The Legacy of a Military Mom…

 Hidden Struggles of Military Spouses  Quote from this website…

“If you are reading this, you should know that I am dead,” wrote a 27-year-old Army wife on her blog last year, before she attempted to take her own life. Jessica Harp’s blog post rippled through the military spouse community. I know what she feels like. It could have been me. Suddenly, the struggles of military spouses made it to the national stage.
And there are lots of them. Of course there are the extended separations, keeping house by your lonesome, the uncertainty of where your partner is or what they’re doing or if they’re in harm’s way. But the military spouse endures so many other less obvious trials. And while these are shared daily in the military spouse community, particularly in its highly active online arm, they’re probably rarely discussed by most Americans who are preoccupied with their own work-family issues.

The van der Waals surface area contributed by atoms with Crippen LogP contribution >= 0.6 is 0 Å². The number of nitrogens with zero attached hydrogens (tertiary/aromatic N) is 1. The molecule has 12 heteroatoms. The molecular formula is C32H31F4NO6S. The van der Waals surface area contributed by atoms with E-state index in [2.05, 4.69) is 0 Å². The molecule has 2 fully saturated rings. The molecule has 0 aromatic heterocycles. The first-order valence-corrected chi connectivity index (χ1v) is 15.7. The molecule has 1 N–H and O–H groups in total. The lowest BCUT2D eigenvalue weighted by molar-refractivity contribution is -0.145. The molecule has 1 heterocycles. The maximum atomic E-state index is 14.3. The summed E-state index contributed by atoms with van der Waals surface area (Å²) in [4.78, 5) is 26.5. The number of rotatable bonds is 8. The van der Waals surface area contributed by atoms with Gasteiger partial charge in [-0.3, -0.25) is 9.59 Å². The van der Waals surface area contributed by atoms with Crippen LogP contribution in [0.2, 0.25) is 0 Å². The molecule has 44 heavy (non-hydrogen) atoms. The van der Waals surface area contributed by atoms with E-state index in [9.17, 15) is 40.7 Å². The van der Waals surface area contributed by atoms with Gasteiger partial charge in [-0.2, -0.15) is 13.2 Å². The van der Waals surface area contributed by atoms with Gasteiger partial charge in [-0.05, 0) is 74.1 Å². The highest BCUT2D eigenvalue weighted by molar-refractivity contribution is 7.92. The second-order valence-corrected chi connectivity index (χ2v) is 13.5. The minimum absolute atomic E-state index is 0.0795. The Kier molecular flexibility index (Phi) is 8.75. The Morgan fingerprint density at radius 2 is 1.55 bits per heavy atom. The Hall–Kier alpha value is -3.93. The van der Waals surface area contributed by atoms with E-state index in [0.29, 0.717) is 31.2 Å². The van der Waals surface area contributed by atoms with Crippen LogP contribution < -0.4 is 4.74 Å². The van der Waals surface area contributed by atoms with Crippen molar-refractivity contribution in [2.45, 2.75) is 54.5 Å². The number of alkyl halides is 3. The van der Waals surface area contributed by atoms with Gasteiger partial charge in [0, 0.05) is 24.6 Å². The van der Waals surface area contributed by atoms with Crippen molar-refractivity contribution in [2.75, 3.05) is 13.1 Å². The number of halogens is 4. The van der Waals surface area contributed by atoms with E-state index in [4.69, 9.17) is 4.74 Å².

Jessica Harp

Marcella C. Sparks and Son, Stephen


The above link and article along with the photo of Jessica reminded me that my own Mother,  Marcella,  was just 27 when I was born on July 6, 1946.  Mom waited all of WWII with first son, Jerry, for Dad, Vernon, to return home.  When visiting with Mother this past week, she was telling me about how scared she was most of the time during WWII.  Even though she had a telephone, there were no phone calls.  There was the rare letter.  But mostly, she didn’t know from one day to the next where her husband was nor whether he was safe, wounded, or alive.  Mother is a survivor, like all military moms and spouses of the past and on this day too…  We should take time each day to honor military moms and spouses everywhere.  I am proud of my Mom, and feel grateful she is still with us and can share her experiences and we can honor her service to America too… 


Steve Sparks
Author
Reconciliation: A Son’s Story

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